By the end of the 2012 season it appeared that Rivers was in decline, as his YPA dropped from 8.7 in 2010 to 7.9 in 2011 before hitting rock bottom at 6.8 in 2012. A new coaching regime and a couple talented rookies in wideout Keenan Allen and tackle D.J. Fluker arrived before 2013, though, and Rivers managed to relocate the elite level of play he showed from 2008 through 2010. Rivers had arguably his best year as a pro in 2013, and there's reason to think he'll keep it going this year. Allen is one of the league's most promising young receivers after posting 71 catches for 1,046 yards and eight touchdowns, and the loss of offensive coordinator Ken Whisenhunt shouldn't be an issue since 2013 quarterbacks coach Frank Reich will take over for Whisenhunt. It's probably reasonable to expect a slight touchdown decrease – his 90 red-zone pass attempts were significantly higher than the 65-75 range he displayed in previous years – but he still looks like a reliable low-end QB1, high-end QB2.
In a down year, Rivers still threw for 3,606 yards and 26 scores. Prior to 2012, the Chargers quarterback had recorded four straight seasons with at least 4,000 yards and 27 touchdowns, however, so he's a candidate for a bounce-back. Yes, he lost Vincent Jackson before the start of last season, but the biggest problem in San Diego has really been pass protection. With first-round rookie tackle D.J. Fluker, the Chargers are hoping they can give Rivers a little more time to find his weapons downfield. As usual, Rivers will still look to find tight end Antonio Gates in 2013, but he also has a new weapon in rookie wide receiver Keenan Allen. Between Allen and is aided by the return of Vincent Brown. In any case, it's highly likely Rivers will improve upon his 6.8 YPA in 2012 – by comparison, the quarterback totaled 8.4 YPA over the four previous seasons.
Rivers finished with 4,624 yards and 27 touchdowns, yet the 2011 season was the worst of his six-year reign as San Diego’s starting quarterback. That’s because he also threw 20 interceptions, after throwing just 22 in 2009 and 2010 combined. His 7.9 yards per pass, though perfectly fine by normal standards, was a significant regression from the figures of 8.4, 8.8 and 8.7 he posted in 2008, 2009 and 2010, respectively. His value took another hit as his top receiver, Vincent Jackson, left San Diego for Tampa Bay this offseason. The additions of Robert Meachem and Eddie Royal help offset that, though, and Rivers arguably had his best year in 2010 (4,710 yards, 30 touchdowns), a season in which Jackson played only five games. One subtle addition that could go a long way for Rivers and the Chargers is fourth-round pick Ladarius Green, a 6-6, 238-pound tight end with an enormous wingspan (34.5-inch arms) and 4.53 speed who could eventually replace Antonio Gates. In any case, last year’s blemish aside, Rivers is an elite quarterback, and elite quarterbacks make their receivers, not the other way around. Put differently, 2011 was the aberration, not the three years before it, and Jackson’s departure should have only minimal impact.
Antonio Gates missed six games. Vincent Jackson and Malcom Floyd combined to miss 16. Ryan Mathews missed four. A less-than-great offensive line allowed Rivers to get sacked 38 times after he went down just 25 times in each of the two years prior. While Rivers may have had it rough in 2010, you couldn’t have guessed by looking at his numbers. He finished with career highs in both completion percentage (66.0) and yardage (4,710), and his 30 passing touchdowns were the second-highest total of his career. His 4,710 yards led the league, in fact. He also finished with an impressive average of 8.7 yards per attempt – his third year straight with a figure of 8.4 or better. It seems like no matter the conditions surrounding him, Rivers is a gamer and big-time playmaker who can be expected to put up numbers. He’s in an offense that runs the ball more often than teams like Indianapolis and New Orleans, however, so it’s unlikely he’ll get enough pass attempts to repeat as the league’s yardage leader.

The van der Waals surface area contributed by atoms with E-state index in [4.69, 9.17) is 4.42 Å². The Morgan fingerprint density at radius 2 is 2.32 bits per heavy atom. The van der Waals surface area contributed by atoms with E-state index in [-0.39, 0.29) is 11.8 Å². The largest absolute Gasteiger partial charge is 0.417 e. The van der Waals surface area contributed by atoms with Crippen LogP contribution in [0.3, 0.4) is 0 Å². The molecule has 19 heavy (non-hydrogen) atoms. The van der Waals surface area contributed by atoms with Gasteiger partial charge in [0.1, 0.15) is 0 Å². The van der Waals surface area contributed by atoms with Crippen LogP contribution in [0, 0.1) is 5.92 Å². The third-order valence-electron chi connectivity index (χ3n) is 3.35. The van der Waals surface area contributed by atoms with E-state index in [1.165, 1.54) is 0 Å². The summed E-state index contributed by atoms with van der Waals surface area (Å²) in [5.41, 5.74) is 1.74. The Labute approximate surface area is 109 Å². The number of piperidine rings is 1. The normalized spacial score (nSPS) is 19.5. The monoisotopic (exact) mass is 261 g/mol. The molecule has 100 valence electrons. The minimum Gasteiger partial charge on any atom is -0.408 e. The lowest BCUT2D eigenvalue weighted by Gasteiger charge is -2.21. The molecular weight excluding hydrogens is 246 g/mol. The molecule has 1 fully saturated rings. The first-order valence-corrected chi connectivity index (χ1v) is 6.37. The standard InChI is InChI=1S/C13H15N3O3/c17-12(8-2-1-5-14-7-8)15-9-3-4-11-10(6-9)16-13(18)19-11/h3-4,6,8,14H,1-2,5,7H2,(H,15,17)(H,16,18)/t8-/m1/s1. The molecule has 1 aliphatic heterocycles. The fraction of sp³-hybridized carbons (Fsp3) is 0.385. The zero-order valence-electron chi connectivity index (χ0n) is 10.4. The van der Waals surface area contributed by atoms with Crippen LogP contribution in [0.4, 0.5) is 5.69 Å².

No one was more bullish on Rivers than we were last year, and he did not disappoint. Rivers was only 18th in pass attempts, however, this is largely a function of his greatness. When you’re going 80 yards in five plays and three passes, you’re not going to pile up lots of attempts. Rivers had an excellent 8.75 YPA last year. That’s been a guaranteed 30 TDs, and we can reasonably expect 40 when the YPA pushes 9.0. But Rivers had just 28 TDs mostly because Tomlinson was the focus inside the five. The one big plus about Turner’s offense is the downfield focus, as Rivers’ 9.76 average air yards per pass was best among qualifying starting QBs. But the trade up for Ryan Mathews tells us that the Chargers are again going to be a 50/50 team with a heavy red-zone tendency toward running despite all the circus freak receivers.
He showed last year he’s not only a great fantasy player but also a great player, period. Yes, he only won eight games in the regular season. But he got a playoff pelt against Peyton Manning, which is no small feat, and look at the stats: league-leading 8.4 YPA and league-leading 34 TD passes, just like we like to see it. And he didn’t even throw that much – just 478 attempts – considering the Chargers poor defense. This team became pass-oriented as the season wore on, so there’s still some upside here if they continue that trend in 2009. There’s a good chance LaDainian Tomlinson is shot now, and Darren Sproles, who the team franchised, is even better as a receiver than as a runner and is probably the best screen weapon in the league. The receivers are the strength of this team, especially if count Sproles and TE Antonio Gates, as you must. Vincent Jackson has freakish size and decent speed. Chris Chambers is a perfect No. 2 receiver given he has game-breaking athleticism but lacks the route-running precision to be a reliable down-in and down-out option. And Malcom Floyd was given the second-round tender, so the team obviously likes him, too. Floyd is another monster target at 6-5, 225. Of course, let’s not overrate these guys. If Kyle Orton were San Diego’s QB, teams wouldn’t be thinking twice about them. Rivers is the guy who makes the show go.